House Republicans Chart New Strategy to Pressure Democrat, President Biden on Debt Ceiling

House Republicans will attempt to agree to lift the federal $31.4 trillion debt ceiling while cutting government spending when Congress returns this week; after being stonewalled for months by Democrat President Joe Biden’s demands, they agree without conditions.

Speaker of the House Kevin McCarthy spoke Monday at the New York Stock Exchange, laying out conditions the GOP wants Democrats to agree to in exchange for movement on the debt ceiling.

McCarthy offered little details before the talk, but Republicans have proposed keeping annual spending growth to 1% for a decade, boosting energy production and reducing regulation.

Members of the speaker’s sometimes-fractious caucus, who hold a 222-213 majority, haven’t agreed on any legislation. Any proposals the GOP would introduce would have to be negotiated with Democrats, who control the Senate, before becoming law.

The White House, which leads the Democrats’ approach to the debt ceiling, has said the Republicans’ proposals are realistic.

Nonpartisan forecasters have warned that the federal government may face a historic default during the summer if Congress doesn’t act. A default might cripple the world and U.S. economies and force a downgrade of the credit rating of the U.S., similar to what happened in a 2011 debt standoff.

However, McCarthy’s speech, which the GOP says is meant to draw support from Wall Street for negotiations on spending, could spark movement after months of inaction.

President Biden insisted that Congress pass a “clean” hike in the debt limit without conditions and noted it was done three times during his predecessor Donald Trump’s term as president.

“At this point, I think there’s no choice for Republicans and the speaker but to bring forward some type of proposal,” said the number three Republican, Representative Tom Emmer.

According to a source, conservatives hope to pass the prospective legislation by the end of April, which could lift the borrowing limit until May 2024. During the presidential campaign, the legislation would set the stage for another debate on the debt ceiling in the closing months of 2024.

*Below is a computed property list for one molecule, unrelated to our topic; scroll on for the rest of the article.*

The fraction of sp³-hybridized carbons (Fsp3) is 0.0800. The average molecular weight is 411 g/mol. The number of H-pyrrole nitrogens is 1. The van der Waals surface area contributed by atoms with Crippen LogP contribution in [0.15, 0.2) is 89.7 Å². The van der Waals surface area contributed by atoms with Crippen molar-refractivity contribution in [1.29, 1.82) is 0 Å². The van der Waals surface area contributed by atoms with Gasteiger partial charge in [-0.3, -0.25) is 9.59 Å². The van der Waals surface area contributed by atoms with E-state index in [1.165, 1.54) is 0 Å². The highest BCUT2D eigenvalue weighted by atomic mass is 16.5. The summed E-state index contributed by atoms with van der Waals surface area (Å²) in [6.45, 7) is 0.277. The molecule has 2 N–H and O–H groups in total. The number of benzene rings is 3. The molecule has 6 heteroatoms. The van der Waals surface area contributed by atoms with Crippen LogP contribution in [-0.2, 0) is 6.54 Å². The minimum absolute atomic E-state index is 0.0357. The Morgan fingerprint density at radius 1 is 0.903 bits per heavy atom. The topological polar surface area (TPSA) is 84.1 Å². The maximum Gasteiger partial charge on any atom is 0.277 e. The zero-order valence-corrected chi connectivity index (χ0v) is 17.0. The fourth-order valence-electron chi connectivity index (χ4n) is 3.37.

First, the GOP must agree on a proposal that might win the support of at least 218 of 222 members.

“Getting us all on the same page is a challenge. But it’s not impossible, and I’m optimistic that we’ll get there. This is an issue we’ve been talking about for some time,” said Ben Cline, Republican Representative.

As a member of the hardline House Freedom Caucus, Cline sits on both the Appropriations and House Budget Committees and is helping to create a budget plan for the Republican Study Committee, the largest caucus in Congress.

Risks of the proposal for both sides

So far, the White House has dismissed the proposals.

“Speaker McCarthy is adopting the extreme MAGA House Republican position: threatening our economic recovery, hardworking Americans’ retirement, and catastrophic default in order to force devastating cuts,” said Andrew Bats, White House spokesperson.

House GOP members maintain that the proposals would win enough public support to force the Democrats and Biden into negotiations, like the party’s bill to overturn changes in Washington, D.C.’s criminal code passed Congress last month, despite initial opposition by Dems.

McCarthy and Biden met at the White House in February to discuss the standoff. Still, they have held no further talks, and the administration has asked House Republicans to release a budget proposal.

In March, the White House unveiled its budget proposal to cut U.S. deficits by $3 trillion over the next ten years. However, with the House Budget Committee not expected to provide a spending play soon, the GOP focus has shifted to the debt ceiling plan.

GOP Representative Garret Graves, a top adviser to McCarthy, has led debt ceiling talks within the Republican conference and said legislation might follow the outline in a March 28 letter from McCarthy to Biden.

“We’re continuing to discuss both strategies and putting a little more meat on the bones or translating the speaker’s letter into legislation,” said Graves in an interview.

Although McCarthy’s letter contained little details, Republicans are considering a proposal that may reset nondefense discretionary spending to levels equaling 2022 levels, reduce regulation, boost energy production, reset the debt ceiling to a ratio of debt to gross domestic product, and hold annual spending at 1% for a decade.
Some Republicans favor a clean debt ceiling increase as President Biden has demanded.